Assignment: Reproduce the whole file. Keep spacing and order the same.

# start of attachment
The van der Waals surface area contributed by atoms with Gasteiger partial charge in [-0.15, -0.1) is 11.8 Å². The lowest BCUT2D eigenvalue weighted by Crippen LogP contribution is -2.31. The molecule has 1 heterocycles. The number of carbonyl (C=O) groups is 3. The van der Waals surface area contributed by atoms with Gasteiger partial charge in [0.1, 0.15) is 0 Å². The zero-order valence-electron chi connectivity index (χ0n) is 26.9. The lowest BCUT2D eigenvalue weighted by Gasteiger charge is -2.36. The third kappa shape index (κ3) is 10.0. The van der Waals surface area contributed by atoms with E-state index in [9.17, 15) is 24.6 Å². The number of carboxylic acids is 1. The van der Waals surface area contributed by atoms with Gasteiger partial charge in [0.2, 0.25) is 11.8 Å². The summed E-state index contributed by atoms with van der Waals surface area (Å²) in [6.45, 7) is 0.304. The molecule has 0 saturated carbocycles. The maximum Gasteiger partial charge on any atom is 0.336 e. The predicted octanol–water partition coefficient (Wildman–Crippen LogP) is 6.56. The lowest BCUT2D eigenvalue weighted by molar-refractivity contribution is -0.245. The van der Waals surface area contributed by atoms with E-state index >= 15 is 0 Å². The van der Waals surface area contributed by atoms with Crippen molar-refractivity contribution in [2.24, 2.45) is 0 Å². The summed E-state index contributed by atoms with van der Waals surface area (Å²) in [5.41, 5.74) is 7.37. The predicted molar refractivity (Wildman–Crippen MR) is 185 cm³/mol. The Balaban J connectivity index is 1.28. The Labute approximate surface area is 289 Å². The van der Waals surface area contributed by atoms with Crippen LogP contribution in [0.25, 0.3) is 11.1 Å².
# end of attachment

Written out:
The van der Waals surface area contributed by atoms with Gasteiger partial charge in [-0.15, -0.1) is 11.8 Å². The lowest BCUT2D eigenvalue weighted by Crippen LogP contribution is -2.31. The molecule has 1 heterocycles. The number of carbonyl (C=O) groups is 3. The van der Waals surface area contributed by atoms with Gasteiger partial charge in [0.1, 0.15) is 0 Å². The zero-order valence-electron chi connectivity index (χ0n) is 26.9. The lowest BCUT2D eigenvalue weighted by Gasteiger charge is -2.36. The third kappa shape index (κ3) is 10.0. The van der Waals surface area contributed by atoms with E-state index in [9.17, 15) is 24.6 Å². The number of carboxylic acids is 1. The van der Waals surface area contributed by atoms with Gasteiger partial charge in [0.2, 0.25) is 11.8 Å². The summed E-state index contributed by atoms with van der Waals surface area (Å²) in [6.45, 7) is 0.304. The molecule has 0 saturated carbocycles. The maximum Gasteiger partial charge on any atom is 0.336 e. The predicted octanol–water partition coefficient (Wildman–Crippen LogP) is 6.56. The lowest BCUT2D eigenvalue weighted by molar-refractivity contribution is -0.245. The van der Waals surface area contributed by atoms with E-state index >= 15 is 0 Å². The van der Waals surface area contributed by atoms with Crippen molar-refractivity contribution in [2.24, 2.45) is 0 Å². The summed E-state index contributed by atoms with van der Waals surface area (Å²) in [5.41, 5.74) is 7.37. The predicted molar refractivity (Wildman–Crippen MR) is 185 cm³/mol. The Balaban J connectivity index is 1.28. The Labute approximate surface area is 289 Å². The van der Waals surface area contributed by atoms with Crippen LogP contribution in [0.25, 0.3) is 11.1 Å².